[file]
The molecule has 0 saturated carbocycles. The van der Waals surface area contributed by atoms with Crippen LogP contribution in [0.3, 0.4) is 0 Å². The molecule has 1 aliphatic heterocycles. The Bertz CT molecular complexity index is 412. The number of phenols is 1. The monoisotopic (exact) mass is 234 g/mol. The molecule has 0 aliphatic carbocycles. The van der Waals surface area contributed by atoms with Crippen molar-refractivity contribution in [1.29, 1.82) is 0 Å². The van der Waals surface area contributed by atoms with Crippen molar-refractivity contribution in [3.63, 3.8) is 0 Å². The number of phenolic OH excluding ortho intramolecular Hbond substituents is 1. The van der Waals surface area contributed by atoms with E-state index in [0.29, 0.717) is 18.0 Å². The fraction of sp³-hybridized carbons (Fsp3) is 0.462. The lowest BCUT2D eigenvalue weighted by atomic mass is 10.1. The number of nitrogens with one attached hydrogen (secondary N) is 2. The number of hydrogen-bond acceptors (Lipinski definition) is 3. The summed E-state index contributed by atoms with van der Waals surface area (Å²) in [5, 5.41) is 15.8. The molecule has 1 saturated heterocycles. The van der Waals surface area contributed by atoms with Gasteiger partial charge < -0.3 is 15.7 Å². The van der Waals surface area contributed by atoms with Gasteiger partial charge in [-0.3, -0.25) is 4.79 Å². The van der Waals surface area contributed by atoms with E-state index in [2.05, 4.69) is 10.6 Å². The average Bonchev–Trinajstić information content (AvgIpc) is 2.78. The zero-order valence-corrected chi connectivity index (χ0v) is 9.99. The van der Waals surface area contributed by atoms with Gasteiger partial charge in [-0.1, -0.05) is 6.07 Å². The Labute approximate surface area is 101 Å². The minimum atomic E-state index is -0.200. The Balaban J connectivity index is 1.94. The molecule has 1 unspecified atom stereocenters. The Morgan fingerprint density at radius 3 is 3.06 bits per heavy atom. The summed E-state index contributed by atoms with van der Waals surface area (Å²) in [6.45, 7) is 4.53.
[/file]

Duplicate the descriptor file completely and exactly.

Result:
The molecule has 0 saturated carbocycles. The van der Waals surface area contributed by atoms with Crippen LogP contribution in [0.3, 0.4) is 0 Å². The molecule has 1 aliphatic heterocycles. The Bertz CT molecular complexity index is 412. The number of phenols is 1. The monoisotopic (exact) mass is 234 g/mol. The molecule has 0 aliphatic carbocycles. The van der Waals surface area contributed by atoms with Crippen molar-refractivity contribution in [1.29, 1.82) is 0 Å². The van der Waals surface area contributed by atoms with Crippen molar-refractivity contribution in [3.63, 3.8) is 0 Å². The number of phenolic OH excluding ortho intramolecular Hbond substituents is 1. The van der Waals surface area contributed by atoms with E-state index in [0.29, 0.717) is 18.0 Å². The fraction of sp³-hybridized carbons (Fsp3) is 0.462. The lowest BCUT2D eigenvalue weighted by atomic mass is 10.1. The number of nitrogens with one attached hydrogen (secondary N) is 2. The number of hydrogen-bond acceptors (Lipinski definition) is 3. The summed E-state index contributed by atoms with van der Waals surface area (Å²) in [5, 5.41) is 15.8. The molecule has 1 saturated heterocycles. The van der Waals surface area contributed by atoms with Gasteiger partial charge < -0.3 is 15.7 Å². The van der Waals surface area contributed by atoms with Gasteiger partial charge in [-0.3, -0.25) is 4.79 Å². The van der Waals surface area contributed by atoms with E-state index in [2.05, 4.69) is 10.6 Å². The average Bonchev–Trinajstić information content (AvgIpc) is 2.78. The zero-order valence-corrected chi connectivity index (χ0v) is 9.99. The van der Waals surface area contributed by atoms with Gasteiger partial charge in [-0.1, -0.05) is 6.07 Å². The Labute approximate surface area is 101 Å². The minimum atomic E-state index is -0.200. The Balaban J connectivity index is 1.94. The molecule has 1 unspecified atom stereocenters. The Morgan fingerprint density at radius 3 is 3.06 bits per heavy atom. The summed E-state index contributed by atoms with van der Waals surface area (Å²) in [6.45, 7) is 4.53.